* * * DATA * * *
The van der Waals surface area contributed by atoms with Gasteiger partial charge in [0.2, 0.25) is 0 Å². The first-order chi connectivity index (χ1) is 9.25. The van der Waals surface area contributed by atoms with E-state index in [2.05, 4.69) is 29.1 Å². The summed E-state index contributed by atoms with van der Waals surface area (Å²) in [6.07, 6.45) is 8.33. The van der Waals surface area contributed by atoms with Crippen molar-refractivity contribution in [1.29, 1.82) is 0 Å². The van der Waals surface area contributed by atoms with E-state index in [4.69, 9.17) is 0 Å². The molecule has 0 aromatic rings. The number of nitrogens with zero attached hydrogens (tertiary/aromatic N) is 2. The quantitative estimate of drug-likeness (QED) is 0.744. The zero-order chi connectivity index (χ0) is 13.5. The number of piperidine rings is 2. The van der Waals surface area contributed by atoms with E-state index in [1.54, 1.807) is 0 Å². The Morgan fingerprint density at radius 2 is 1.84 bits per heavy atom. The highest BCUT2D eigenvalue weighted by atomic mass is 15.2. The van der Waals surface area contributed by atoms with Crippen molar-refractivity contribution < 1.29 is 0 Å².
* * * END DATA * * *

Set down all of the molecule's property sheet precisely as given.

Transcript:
The van der Waals surface area contributed by atoms with Gasteiger partial charge in [0.2, 0.25) is 0 Å². The first-order chi connectivity index (χ1) is 9.25. The van der Waals surface area contributed by atoms with E-state index in [2.05, 4.69) is 29.1 Å². The summed E-state index contributed by atoms with van der Waals surface area (Å²) in [6.07, 6.45) is 8.33. The van der Waals surface area contributed by atoms with Crippen molar-refractivity contribution in [1.29, 1.82) is 0 Å². The van der Waals surface area contributed by atoms with E-state index in [4.69, 9.17) is 0 Å². The molecule has 0 aromatic rings. The number of nitrogens with zero attached hydrogens (tertiary/aromatic N) is 2. The quantitative estimate of drug-likeness (QED) is 0.744. The zero-order chi connectivity index (χ0) is 13.5. The number of piperidine rings is 2. The van der Waals surface area contributed by atoms with E-state index in [1.54, 1.807) is 0 Å². The Morgan fingerprint density at radius 2 is 1.84 bits per heavy atom. The highest BCUT2D eigenvalue weighted by atomic mass is 15.2. The van der Waals surface area contributed by atoms with Crippen molar-refractivity contribution < 1.29 is 0 Å².